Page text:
## Binary Counter using verilog

A binary counter is a simple counter that has an initial value of 0 at the time of reset. It value keeps incrementing by 1 at each clock cycle. And finally it reaches its maximum value, say 1111 in binary for a 4 bit counter, it again reaches 0000 in binary and keeps counting one.

Here is the verilog implemmentation of shift register.

 `// referencedesigner.com// Example of binary_countermodule binary_counter #(parameter N=4) ( input wire clk, reset, output wire [N-1:0] binary );  reg [N-1:0] r_reg; wire [N-1:0] r_next;  always @(posedge clk, negedge reset) begin if (~reset) r_reg <= 0; else r_reg <= r_next; end assign binary = r_reg; assign r_next = r_reg+1;endmodule`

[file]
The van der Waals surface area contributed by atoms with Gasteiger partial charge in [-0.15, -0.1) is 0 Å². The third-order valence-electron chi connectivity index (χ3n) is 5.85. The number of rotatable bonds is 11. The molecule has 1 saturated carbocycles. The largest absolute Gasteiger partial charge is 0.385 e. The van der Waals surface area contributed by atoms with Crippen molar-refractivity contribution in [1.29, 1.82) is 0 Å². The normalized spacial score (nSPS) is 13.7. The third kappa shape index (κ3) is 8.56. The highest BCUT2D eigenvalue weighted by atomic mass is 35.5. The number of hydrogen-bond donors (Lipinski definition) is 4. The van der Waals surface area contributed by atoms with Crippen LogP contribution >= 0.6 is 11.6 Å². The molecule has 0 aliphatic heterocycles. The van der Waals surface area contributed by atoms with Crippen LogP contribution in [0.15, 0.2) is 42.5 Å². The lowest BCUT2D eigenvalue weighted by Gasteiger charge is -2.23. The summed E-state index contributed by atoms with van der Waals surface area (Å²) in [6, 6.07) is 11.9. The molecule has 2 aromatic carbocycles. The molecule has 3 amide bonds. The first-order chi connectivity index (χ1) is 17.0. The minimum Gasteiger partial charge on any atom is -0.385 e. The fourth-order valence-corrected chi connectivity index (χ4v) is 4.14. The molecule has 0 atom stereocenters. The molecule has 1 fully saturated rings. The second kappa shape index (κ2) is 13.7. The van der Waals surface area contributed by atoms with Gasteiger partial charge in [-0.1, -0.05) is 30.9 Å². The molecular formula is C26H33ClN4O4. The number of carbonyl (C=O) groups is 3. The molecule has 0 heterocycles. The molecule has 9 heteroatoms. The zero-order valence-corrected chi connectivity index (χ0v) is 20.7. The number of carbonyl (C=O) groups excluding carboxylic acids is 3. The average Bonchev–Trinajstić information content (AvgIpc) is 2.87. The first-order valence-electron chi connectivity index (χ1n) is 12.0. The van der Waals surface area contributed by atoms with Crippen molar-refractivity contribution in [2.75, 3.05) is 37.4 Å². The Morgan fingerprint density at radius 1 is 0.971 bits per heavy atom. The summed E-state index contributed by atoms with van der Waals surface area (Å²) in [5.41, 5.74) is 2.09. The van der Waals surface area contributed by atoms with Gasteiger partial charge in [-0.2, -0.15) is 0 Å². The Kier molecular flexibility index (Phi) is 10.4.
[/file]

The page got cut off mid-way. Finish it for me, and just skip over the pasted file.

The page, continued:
## Explanation

We make use of the simple addition statement for incrementing value. We should note the property of addition that - it wraps when it reaches its max value.

 `assign r_next = r_reg+1;;`

The testbech for the binary counter

 ``timescale 1ns / 1psmodule stimulus; // Inputs reg clk ; reg reset; // Output wire[3:0] binary; // Instantiate the Binary Counter binary_counter #(4) s1 ( .clk(clk), .reset(reset), .binary(binary) );  integer i; initial begin  clk = 0; for(i =0; i<=40; i=i+1) begin #10 clk = ~clk; end end initial begin \$dumpfile("test.vcd");\$dumpvars(0,stimulus); reset =1;#2 reset = 0;#2 reset =1;end   initial begin \$monitor("clk=%d binary=%4b",clk,binary); end endmodule`

Exercise

1. Change the binary counter so that it counts down in place of count up

- Answer here

2. Modify the code so that, it gives output 1 ( define another output wire), for one clock period every time it reaches max value.

Answer here

and test bench here

2. Modify the code so that, it has another input, call it load. When it is 1, at the next rising edge of clock, the counter value is uploaded with N bit wide input - call it input_load. It then keeps counting from there.